the director of the Terrorism Information Awareness Office,
    which the opponents said had developed the idea.

    The program, called the Policy Analysis Market, had
    intended to begin registering up to 1,000 traders on
    Friday. It instead became the latest problem for the
    advanced projects agency, or Darpa, a Pentagon unit that
    has run into controversy for the Terrorism Information
    Office. Admiral Poindexter once described a sweeping
    electronic surveillance plan as a way of forestalling
    terrorism by tapping into computer databases to collect
    medical, travel, credit and financial records.

    Worried about the reach of the program, Congress this year
    prohibited what was called the Total Information Awareness
    program from being used against Americans. Its name was
    changed to the Terrorism Information Awareness program.
    This month, the Senate agreed to block all spending on the
    program. The House did not. Mr. Wyden said he hoped that
    the new disclosure about the trading program would be the
    death blow for Admiral Poindexter's plan.
    The Pentagon did not provide details of the Policy Analysis
    Market, like how much money participants would have had to
    deposit in accounts to participate. Until today, trading
    had been scheduled to begin on Oct. 1, with the number of
    participants initially limited to 1,000 and possibly
    expanding to 10,000 by Jan. 1.

    "Involvement in this group prediction process should prove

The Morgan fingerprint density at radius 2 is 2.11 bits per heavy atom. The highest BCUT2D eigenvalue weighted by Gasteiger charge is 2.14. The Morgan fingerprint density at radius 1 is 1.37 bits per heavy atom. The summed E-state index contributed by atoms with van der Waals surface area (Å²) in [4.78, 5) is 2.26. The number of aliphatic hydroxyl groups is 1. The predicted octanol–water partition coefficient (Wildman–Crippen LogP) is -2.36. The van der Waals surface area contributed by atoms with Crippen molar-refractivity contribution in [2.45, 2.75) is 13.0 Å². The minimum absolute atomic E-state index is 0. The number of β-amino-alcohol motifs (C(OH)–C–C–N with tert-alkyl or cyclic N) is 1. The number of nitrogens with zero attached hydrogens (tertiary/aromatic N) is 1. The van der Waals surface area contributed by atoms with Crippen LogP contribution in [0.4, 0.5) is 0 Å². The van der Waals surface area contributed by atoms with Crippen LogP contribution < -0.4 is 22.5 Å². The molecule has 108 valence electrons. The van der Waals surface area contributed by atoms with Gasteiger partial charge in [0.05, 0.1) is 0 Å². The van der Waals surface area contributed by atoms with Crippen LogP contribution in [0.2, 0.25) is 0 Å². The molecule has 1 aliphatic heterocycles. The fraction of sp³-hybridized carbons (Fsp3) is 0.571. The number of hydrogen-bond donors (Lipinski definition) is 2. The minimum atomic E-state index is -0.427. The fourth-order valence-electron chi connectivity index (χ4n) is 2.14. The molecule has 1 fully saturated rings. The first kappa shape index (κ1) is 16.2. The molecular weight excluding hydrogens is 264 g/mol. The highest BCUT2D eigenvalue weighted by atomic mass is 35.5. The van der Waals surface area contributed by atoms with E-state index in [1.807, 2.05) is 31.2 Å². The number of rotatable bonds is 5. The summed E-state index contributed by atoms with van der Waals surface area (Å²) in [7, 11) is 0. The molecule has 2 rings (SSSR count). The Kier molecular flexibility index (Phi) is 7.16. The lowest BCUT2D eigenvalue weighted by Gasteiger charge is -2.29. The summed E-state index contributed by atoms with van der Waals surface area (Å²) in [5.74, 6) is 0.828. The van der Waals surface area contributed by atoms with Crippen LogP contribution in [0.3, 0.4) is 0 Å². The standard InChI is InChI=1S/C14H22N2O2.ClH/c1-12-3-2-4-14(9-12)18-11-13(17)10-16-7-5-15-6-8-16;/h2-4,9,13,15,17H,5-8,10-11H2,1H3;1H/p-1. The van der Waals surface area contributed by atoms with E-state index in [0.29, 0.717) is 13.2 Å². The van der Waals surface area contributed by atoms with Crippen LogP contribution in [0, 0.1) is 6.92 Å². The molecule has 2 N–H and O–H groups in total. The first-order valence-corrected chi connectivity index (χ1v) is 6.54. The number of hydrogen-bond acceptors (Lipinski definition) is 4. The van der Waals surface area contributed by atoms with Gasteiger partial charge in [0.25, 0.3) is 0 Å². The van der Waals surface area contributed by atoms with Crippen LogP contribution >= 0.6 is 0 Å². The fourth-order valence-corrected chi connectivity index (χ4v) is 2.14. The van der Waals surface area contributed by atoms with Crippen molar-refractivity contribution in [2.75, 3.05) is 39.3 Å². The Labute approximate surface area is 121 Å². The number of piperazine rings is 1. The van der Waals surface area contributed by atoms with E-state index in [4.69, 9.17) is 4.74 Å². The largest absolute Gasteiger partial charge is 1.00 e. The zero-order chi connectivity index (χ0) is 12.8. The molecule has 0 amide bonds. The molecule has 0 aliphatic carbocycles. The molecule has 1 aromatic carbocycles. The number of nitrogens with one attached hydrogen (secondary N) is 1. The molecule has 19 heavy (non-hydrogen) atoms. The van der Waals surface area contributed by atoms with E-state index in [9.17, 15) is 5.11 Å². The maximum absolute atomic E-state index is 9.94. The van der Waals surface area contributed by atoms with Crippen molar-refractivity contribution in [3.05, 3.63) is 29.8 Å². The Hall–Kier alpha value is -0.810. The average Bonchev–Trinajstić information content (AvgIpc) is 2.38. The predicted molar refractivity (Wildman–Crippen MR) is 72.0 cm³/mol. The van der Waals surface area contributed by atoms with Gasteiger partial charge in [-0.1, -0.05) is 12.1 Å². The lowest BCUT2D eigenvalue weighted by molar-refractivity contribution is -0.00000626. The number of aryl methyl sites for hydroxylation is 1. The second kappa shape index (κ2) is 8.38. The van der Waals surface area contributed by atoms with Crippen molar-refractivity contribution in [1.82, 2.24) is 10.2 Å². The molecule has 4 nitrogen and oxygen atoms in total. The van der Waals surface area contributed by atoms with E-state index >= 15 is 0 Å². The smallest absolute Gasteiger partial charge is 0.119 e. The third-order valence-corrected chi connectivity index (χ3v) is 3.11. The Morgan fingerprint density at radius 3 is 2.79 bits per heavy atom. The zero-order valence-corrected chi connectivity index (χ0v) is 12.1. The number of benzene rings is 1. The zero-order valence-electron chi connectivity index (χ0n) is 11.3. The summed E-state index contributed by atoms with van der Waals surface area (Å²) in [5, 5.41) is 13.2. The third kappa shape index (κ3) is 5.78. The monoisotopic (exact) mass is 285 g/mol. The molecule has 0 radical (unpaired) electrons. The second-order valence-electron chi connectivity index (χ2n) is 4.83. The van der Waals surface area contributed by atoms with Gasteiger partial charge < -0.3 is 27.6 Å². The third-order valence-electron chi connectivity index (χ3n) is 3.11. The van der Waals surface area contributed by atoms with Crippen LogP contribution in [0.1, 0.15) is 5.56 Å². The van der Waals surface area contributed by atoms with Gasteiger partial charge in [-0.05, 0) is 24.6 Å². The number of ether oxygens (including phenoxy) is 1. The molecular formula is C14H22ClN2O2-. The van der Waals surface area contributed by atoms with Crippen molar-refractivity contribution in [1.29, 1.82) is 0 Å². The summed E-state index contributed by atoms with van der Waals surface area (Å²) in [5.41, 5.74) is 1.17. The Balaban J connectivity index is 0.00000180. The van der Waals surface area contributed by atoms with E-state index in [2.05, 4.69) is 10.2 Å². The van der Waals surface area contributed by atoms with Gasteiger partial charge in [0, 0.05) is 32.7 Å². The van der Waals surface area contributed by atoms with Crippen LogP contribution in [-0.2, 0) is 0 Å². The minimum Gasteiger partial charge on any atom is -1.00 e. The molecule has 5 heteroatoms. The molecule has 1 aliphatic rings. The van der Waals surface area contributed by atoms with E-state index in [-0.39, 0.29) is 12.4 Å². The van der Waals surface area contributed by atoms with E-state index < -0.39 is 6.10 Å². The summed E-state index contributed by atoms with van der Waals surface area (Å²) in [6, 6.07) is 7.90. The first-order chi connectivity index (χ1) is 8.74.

engaging and may prove profitable," the market's Web site
    said.

    The overview of the plan said the market was planning to
    focus on the economic, civil and military futures of Egypt,
    Jordan, Iran, Iraq, Israel, Saudi Arabia, Syria and Turkey
    and the consequences of United States involvement with
    those nations. The creators of the market envisioned other
    trappings of existing markets like derivatives.
    In a statement, Darpa said the trading idea was "currently
    a small research program that faces a number of major
    technical challenges and uncertainties."

    "Chief among these," the agency said, "are: Can the market
    survive and will people continue to participate when U.S.
    authorities use it to prevent terrorist attacks? Can
    futures markets be manipulated by adversaries?"
    Mr. Dorgan and Mr. Wyden called for an immediate end to the
    project and said they would use its existence to justify
    cutting off financial support for the overall effort. In
    the letter to Admiral Poindexter, they called the
    initiative a "wasteful and absurd" use of tax dollars.

    "The American people want the federal government to use its
    resources enhancing our security, not gambling on it," the
    letter said.
    The two lawmakers said the program needed to adhere to a
    high standard because of the involvement of Admiral
    Poindexter, who was convicted of lying to Congress about
    weapons sales to Iran and illegal aid to Nicaraguan rebels.
    His conviction was later reversed on the ground that he had
    been given immunity for testimony in which he lied.

    In their letter, the senators cited the example from the
    Pentagon of a bioterror attack on Israel.

    "Surely, such a threat should be met with intelligence